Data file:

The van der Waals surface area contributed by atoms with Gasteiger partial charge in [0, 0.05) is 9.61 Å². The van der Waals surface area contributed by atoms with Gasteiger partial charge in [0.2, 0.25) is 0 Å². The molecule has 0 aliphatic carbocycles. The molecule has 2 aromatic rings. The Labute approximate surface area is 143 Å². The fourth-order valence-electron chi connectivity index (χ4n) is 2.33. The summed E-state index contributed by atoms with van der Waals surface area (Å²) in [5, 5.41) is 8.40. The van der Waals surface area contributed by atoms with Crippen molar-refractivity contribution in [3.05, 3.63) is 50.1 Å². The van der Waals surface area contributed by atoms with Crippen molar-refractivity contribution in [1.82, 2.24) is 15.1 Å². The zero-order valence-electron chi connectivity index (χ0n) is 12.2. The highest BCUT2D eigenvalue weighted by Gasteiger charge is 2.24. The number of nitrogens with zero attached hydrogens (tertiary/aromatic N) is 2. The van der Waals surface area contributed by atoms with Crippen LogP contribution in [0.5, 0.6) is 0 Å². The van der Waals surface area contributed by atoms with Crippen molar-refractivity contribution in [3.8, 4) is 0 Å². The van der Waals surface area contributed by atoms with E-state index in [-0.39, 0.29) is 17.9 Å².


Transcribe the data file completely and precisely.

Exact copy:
The van der Waals surface area contributed by atoms with Gasteiger partial charge in [0, 0.05) is 9.61 Å². The van der Waals surface area contributed by atoms with Gasteiger partial charge in [0.2, 0.25) is 0 Å². The molecule has 0 aliphatic carbocycles. The molecule has 2 aromatic rings. The Labute approximate surface area is 143 Å². The fourth-order valence-electron chi connectivity index (χ4n) is 2.33. The summed E-state index contributed by atoms with van der Waals surface area (Å²) in [5, 5.41) is 8.40. The van der Waals surface area contributed by atoms with Crippen molar-refractivity contribution in [3.05, 3.63) is 50.1 Å². The van der Waals surface area contributed by atoms with Crippen molar-refractivity contribution in [1.82, 2.24) is 15.1 Å². The zero-order valence-electron chi connectivity index (χ0n) is 12.2. The highest BCUT2D eigenvalue weighted by Gasteiger charge is 2.24. The number of nitrogens with zero attached hydrogens (tertiary/aromatic N) is 2. The van der Waals surface area contributed by atoms with Crippen LogP contribution in [0.5, 0.6) is 0 Å². The van der Waals surface area contributed by atoms with Crippen molar-refractivity contribution in [3.8, 4) is 0 Å². The van der Waals surface area contributed by atoms with E-state index in [-0.39, 0.29) is 17.9 Å².